From Svalbard to South Africa and Marrakesh to Istanbul, I’ve run in some exciting, exotic marathons in some pretty awe-inspiring corners of the World. Now I’ve run a marathon in a multi storey car park in Worthing.

Written by Tim Boone

Billed as the first known UK running of such an event (can’t think why!) it sounded so gloriously mad I just had to do it.  As my running mates said… it’s just ‘wrong’ on so many levels.  Well, eleven levels, actually, which meant 10 ramps up and 10 ramps down for each of our 71 circuits… one thousand, four hundred and twenty concrete ramps in all.

The estimated total ascent and descent wasn’t far off the height of Ben Nevis, the UK’s highest hill.  And all on hard concrete, with more sharp turns than I cared to think about.  My legs would probably resemble raw chipolatas when I finished.

I travelled by train.  Initially, I’d thought, ‘great, a car park, no problem with parking!’ But the car park was closed for the event, and I didn’t want the added pressure of chasing a marathon time to beat a parking metre.  So I let the train take the strain, staring out at the ominously dreary drizzly day with foreboding.  Maybe I should have brought a head torch, not because I expected to exceed the 6 hour cut-off and be running after dark, but because the low, grey interior of the car park was so dank and gloomy.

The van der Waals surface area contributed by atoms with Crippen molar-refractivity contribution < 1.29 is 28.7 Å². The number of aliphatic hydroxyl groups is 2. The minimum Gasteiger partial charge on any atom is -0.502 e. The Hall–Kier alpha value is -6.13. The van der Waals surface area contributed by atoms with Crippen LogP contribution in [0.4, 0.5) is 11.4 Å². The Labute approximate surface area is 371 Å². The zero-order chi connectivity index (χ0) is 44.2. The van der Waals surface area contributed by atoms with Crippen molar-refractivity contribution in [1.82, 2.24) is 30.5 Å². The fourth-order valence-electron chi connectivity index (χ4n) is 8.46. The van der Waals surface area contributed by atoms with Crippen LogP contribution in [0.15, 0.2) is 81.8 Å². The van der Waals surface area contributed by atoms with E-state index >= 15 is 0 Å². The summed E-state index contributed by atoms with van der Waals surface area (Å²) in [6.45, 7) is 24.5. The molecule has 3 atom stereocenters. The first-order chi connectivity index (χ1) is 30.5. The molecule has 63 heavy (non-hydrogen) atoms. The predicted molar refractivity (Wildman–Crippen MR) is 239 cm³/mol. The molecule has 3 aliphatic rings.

But, look on the bright side, no mud! I wouldn’t need trail shoes for this one.

Teville Gate car park in the rain was even more depressing in the flesh, with forlorn groups of shivering runners discussing their sanity and what to wear.  But as we congregated and chatted, our runners’ natural optimism seemed to spark into life, brightening up even this bleak, drafty place, with its misspelled graffiti and puddles of indeterminate content.

At least we wouldn’t have cars to contend with on our 71 laps, although statistics showed that only a couple of cars ever use the car park on a Sunday.  So, obviously, our paying occupancy of ‘the carbuncle’ was seen as a nice little bonus for the Council?  Not entirely.  The organisers, Sussex Trail Events, had to jump through a seemingly endless array of risk-assessment and health-and-safety hoops before permission was granted.  And even then there were objections.

As late as the Wednesday before the event, grave concern was expressed, apparently, about this event not being in line with the image that Worthing wanted to promote about itself.

Good job I shaved, and put on my best club vest!

Entries had been restricted to just 50 places, with double that number wanting a place.  And that was with almost zero publicity.

Cue a ballot.  I waited nervously for the result.

“Congratulations or commiserations…” the email said, “you made it in.”

Eh, thanks!

Most of the fifty turned up.  Most seemed to be experienced marathon runners, 100 Marathon Club members and/or regular faces at other marathons organised by STE.

The race briefing was short and sweet:- follow the Big White Arrows on the ground all the way to the top floor, run around the bollards, follow the Big White Arrows all the way down, repeat 70 times.  On finishing the penultimate lap, we’d be turned around to run our final lap in reverse, to high-five everyone else still running.